America’s shift to SUVs seems to be here to stay

America’s shift from cars to SUVs is starting to look permanent, and automakers are scrambling to meet the demand.

Toyota, Ford, Subaru, Jeep and Volkswagen are all showing new SUVs at this week’s Los Angeles Auto Show. Even traditional luxury car makers like Jaguar and Alfa Romeo are debuting SUVs at the show, which opens to the public today.

Last week, General Motors reacted to the softening market for compact cars, including the locally made Chevrolet Cruze, by moving to eliminate the third shift at two plants. As a result, more than 1,200 jobs are expected to be cut at the General Motors Assembly Plant in Lordstown. The Detroit automaker said the hourly workers will be laid off effective Jan. 23, while 43 salaried employees will have the option to transfer to other facilities. More than 4,500 people work at the local plant that has made the Chevrolet Cruze exclusively since 2010.

GM said the move is necessary to more effectively match supply with demand as customers shift from wanting smaller cars to bigger vehicles.

The company also plans to cut the third shift at its Lansing Grand River Assembly Plant in Michigan, impacting 810 hourly and 29 salaried workers, effective Jan. 16. That plant employs 2,700 and makes the Cadillac ATS and CTS and Chevrolet Camaro.

Americans bought more SUVs than four-door cars for the first time last year, and the momentum is growing, according to registration data from IHS Markit. In the first nine months of this year, SUVs made up 39.5 percent of new-vehicle registrations; cars stood at 32 percent.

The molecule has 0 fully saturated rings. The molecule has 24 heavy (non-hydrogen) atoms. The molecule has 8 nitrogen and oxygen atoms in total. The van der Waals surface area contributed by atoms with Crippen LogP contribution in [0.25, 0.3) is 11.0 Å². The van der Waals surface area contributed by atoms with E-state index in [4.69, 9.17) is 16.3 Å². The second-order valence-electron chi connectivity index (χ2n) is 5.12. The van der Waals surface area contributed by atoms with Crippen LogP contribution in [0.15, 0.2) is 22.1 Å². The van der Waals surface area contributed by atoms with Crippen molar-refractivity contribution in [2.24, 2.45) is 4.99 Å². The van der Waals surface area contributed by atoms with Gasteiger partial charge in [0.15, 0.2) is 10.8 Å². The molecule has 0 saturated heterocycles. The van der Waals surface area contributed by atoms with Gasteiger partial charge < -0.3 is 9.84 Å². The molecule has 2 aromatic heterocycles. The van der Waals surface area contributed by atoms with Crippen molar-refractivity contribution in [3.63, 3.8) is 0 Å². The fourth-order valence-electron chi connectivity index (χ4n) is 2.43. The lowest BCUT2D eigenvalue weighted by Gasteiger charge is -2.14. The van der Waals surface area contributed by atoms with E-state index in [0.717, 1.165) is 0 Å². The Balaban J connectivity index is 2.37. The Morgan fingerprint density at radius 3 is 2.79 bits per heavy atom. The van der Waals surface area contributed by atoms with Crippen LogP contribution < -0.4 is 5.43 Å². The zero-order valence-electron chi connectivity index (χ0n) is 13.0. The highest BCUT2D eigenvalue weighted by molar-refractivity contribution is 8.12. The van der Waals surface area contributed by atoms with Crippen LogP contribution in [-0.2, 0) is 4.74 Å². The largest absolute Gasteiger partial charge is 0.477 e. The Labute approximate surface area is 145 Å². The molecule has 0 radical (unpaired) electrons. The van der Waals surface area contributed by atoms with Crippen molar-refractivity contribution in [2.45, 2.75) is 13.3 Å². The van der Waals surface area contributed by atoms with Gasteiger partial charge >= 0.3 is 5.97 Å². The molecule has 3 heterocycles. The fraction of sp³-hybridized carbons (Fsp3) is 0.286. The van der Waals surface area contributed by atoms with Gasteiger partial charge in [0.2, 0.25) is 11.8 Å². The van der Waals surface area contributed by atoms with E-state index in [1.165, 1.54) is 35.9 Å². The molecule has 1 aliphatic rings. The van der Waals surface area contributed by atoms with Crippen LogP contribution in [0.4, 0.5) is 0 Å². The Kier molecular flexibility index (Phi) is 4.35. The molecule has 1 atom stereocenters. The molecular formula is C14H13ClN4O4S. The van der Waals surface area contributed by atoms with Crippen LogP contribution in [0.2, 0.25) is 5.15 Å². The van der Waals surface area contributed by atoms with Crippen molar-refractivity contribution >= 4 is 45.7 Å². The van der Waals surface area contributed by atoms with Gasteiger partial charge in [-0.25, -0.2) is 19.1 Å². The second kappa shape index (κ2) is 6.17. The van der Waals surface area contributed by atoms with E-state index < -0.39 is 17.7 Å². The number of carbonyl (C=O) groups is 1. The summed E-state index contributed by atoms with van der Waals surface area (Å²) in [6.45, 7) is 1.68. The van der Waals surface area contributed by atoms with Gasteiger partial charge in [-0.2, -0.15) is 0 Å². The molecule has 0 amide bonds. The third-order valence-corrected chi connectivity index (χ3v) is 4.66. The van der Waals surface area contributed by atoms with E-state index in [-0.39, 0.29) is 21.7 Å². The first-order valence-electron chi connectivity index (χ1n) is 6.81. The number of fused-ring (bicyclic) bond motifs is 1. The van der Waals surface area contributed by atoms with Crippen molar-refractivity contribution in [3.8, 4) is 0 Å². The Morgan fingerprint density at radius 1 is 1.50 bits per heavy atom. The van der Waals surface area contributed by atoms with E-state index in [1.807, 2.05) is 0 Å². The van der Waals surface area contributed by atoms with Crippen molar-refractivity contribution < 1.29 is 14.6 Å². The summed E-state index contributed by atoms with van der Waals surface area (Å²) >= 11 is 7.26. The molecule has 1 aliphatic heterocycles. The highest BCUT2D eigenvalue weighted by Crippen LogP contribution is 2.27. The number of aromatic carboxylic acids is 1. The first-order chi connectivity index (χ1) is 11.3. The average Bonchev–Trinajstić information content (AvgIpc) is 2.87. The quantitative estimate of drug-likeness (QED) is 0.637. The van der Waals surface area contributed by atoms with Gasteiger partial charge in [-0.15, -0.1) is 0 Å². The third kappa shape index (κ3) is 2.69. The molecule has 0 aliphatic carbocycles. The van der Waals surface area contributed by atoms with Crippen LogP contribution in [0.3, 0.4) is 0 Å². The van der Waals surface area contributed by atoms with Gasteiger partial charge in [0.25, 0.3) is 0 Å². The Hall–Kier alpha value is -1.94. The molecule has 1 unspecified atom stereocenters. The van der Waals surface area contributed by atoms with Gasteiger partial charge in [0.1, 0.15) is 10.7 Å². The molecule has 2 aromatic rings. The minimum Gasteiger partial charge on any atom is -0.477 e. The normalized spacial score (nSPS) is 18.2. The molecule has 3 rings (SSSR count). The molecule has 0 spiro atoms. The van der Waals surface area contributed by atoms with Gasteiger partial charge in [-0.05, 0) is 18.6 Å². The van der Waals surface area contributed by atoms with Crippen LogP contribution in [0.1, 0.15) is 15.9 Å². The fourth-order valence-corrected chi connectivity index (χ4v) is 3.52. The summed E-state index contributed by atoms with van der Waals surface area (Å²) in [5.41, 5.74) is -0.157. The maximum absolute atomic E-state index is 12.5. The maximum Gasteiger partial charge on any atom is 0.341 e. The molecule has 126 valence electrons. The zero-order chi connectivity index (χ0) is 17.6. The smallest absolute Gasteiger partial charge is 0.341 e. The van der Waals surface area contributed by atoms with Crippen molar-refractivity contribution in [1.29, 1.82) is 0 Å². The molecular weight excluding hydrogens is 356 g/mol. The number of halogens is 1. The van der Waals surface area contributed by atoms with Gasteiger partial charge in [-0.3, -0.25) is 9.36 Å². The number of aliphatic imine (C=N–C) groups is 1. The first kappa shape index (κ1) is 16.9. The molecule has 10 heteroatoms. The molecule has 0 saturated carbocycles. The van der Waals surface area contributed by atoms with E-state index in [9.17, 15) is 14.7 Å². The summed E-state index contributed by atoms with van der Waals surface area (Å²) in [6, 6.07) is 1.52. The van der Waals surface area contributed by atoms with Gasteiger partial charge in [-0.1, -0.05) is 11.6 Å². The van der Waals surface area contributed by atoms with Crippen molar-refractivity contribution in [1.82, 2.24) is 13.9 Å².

Unlike the previous SUV boom in the early 2000s — which fell victim to rising gas prices — this one is likely to stay. That’s because automakers are offering more small SUVs with better fuel economy. The country’s top-selling sedan, the Toyota Camry, gets 28 miles per gallon in combined city and highway driving. The top-selling small SUV, the Honda CR-V, gets 29 mpg.

“There’s no reason to not buy an SUV,” says Rebecca Lindland, a senior analyst with Kelley Blue Book. “I can’t imagine a lot of scenarios where this trend is going to change.”

Lordstown started making the Cruze in 2010, two years after the top-selling small car was launched. GM invested $250 million to retool Lordstown to manufacture the next-generation Cruze that went into production at the local plant in February.

GM reported that its top sellers in October were the Chevy Silverado 1500 and Chevy Equinox, with 49,768 and 19,664 deliveries, respectively, compared to 17,126 Cruzes.

As of Oct. 31, the Cruze had sold 155,138 units year-to-date, compared with 475,324 Silverados and 193,400 units of the Equinox.